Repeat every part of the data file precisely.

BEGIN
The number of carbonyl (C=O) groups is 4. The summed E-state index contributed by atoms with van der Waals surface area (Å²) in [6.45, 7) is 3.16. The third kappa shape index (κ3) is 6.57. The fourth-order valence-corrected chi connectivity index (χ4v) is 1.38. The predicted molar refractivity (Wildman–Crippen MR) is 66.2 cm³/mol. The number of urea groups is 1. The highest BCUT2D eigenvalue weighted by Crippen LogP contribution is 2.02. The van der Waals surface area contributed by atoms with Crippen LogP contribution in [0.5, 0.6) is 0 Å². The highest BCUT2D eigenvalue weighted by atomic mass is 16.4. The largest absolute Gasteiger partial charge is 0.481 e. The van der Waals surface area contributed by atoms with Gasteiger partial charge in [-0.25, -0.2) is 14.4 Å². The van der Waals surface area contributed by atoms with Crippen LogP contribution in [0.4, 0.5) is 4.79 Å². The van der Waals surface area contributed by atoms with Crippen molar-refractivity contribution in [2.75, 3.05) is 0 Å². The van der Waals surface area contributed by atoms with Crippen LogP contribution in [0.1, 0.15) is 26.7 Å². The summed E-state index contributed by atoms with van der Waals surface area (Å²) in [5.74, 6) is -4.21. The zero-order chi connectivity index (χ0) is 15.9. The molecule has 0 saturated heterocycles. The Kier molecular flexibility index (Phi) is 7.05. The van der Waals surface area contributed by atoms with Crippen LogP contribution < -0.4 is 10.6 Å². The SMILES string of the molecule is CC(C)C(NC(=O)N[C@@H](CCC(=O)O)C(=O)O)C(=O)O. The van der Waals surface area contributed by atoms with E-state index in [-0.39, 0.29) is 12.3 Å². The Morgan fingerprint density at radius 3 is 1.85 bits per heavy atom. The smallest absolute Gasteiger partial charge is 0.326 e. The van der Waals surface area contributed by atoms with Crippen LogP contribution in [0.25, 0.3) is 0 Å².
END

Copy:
The number of carbonyl (C=O) groups is 4. The summed E-state index contributed by atoms with van der Waals surface area (Å²) in [6.45, 7) is 3.16. The third kappa shape index (κ3) is 6.57. The fourth-order valence-corrected chi connectivity index (χ4v) is 1.38. The predicted molar refractivity (Wildman–Crippen MR) is 66.2 cm³/mol. The number of urea groups is 1. The highest BCUT2D eigenvalue weighted by Crippen LogP contribution is 2.02. The van der Waals surface area contributed by atoms with Crippen LogP contribution in [0.5, 0.6) is 0 Å². The highest BCUT2D eigenvalue weighted by atomic mass is 16.4. The largest absolute Gasteiger partial charge is 0.481 e. The van der Waals surface area contributed by atoms with Gasteiger partial charge in [-0.25, -0.2) is 14.4 Å². The van der Waals surface area contributed by atoms with Crippen LogP contribution in [0.4, 0.5) is 4.79 Å². The van der Waals surface area contributed by atoms with Crippen molar-refractivity contribution in [2.75, 3.05) is 0 Å². The van der Waals surface area contributed by atoms with Crippen LogP contribution in [0.1, 0.15) is 26.7 Å². The summed E-state index contributed by atoms with van der Waals surface area (Å²) in [5.74, 6) is -4.21. The zero-order chi connectivity index (χ0) is 15.9. The molecule has 0 saturated heterocycles. The Kier molecular flexibility index (Phi) is 7.05. The van der Waals surface area contributed by atoms with Crippen LogP contribution < -0.4 is 10.6 Å². The SMILES string of the molecule is CC(C)C(NC(=O)N[C@@H](CCC(=O)O)C(=O)O)C(=O)O. The van der Waals surface area contributed by atoms with E-state index in [-0.39, 0.29) is 12.3 Å². The Morgan fingerprint density at radius 3 is 1.85 bits per heavy atom. The smallest absolute Gasteiger partial charge is 0.326 e. The van der Waals surface area contributed by atoms with Crippen LogP contribution in [0.25, 0.3) is 0 Å².